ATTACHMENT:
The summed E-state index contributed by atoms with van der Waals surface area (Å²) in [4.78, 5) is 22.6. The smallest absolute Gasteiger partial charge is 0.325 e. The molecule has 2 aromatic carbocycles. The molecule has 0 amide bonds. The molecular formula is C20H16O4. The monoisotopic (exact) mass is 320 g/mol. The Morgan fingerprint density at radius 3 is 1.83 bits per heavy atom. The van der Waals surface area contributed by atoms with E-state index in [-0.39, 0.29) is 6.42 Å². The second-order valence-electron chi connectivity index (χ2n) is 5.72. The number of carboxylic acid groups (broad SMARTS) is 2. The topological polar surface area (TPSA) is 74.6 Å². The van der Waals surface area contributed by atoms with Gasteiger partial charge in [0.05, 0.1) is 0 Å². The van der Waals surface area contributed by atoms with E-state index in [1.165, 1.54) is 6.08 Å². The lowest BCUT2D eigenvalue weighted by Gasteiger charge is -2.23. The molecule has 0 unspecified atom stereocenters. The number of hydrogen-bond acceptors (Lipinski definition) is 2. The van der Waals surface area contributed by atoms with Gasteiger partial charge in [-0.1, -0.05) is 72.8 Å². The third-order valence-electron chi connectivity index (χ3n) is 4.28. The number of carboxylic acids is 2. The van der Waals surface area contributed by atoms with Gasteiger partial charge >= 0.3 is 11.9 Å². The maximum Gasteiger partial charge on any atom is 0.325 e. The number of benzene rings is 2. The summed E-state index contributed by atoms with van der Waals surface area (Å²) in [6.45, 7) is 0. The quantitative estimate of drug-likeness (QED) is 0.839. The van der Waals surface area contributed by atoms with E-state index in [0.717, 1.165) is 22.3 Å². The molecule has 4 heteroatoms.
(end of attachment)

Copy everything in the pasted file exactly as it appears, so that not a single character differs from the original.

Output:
The summed E-state index contributed by atoms with van der Waals surface area (Å²) in [4.78, 5) is 22.6. The smallest absolute Gasteiger partial charge is 0.325 e. The molecule has 2 aromatic carbocycles. The molecule has 0 amide bonds. The molecular formula is C20H16O4. The monoisotopic (exact) mass is 320 g/mol. The Morgan fingerprint density at radius 3 is 1.83 bits per heavy atom. The van der Waals surface area contributed by atoms with E-state index in [-0.39, 0.29) is 6.42 Å². The second-order valence-electron chi connectivity index (χ2n) is 5.72. The number of carboxylic acid groups (broad SMARTS) is 2. The topological polar surface area (TPSA) is 74.6 Å². The van der Waals surface area contributed by atoms with Gasteiger partial charge in [0.05, 0.1) is 0 Å². The van der Waals surface area contributed by atoms with E-state index in [1.165, 1.54) is 6.08 Å². The lowest BCUT2D eigenvalue weighted by Gasteiger charge is -2.23. The molecule has 0 unspecified atom stereocenters. The number of hydrogen-bond acceptors (Lipinski definition) is 2. The van der Waals surface area contributed by atoms with Gasteiger partial charge in [-0.1, -0.05) is 72.8 Å². The third-order valence-electron chi connectivity index (χ3n) is 4.28. The number of carboxylic acids is 2. The van der Waals surface area contributed by atoms with Gasteiger partial charge >= 0.3 is 11.9 Å². The maximum Gasteiger partial charge on any atom is 0.325 e. The number of benzene rings is 2. The summed E-state index contributed by atoms with van der Waals surface area (Å²) in [6.45, 7) is 0. The quantitative estimate of drug-likeness (QED) is 0.839. The van der Waals surface area contributed by atoms with E-state index in [0.717, 1.165) is 22.3 Å². The molecule has 4 heteroatoms.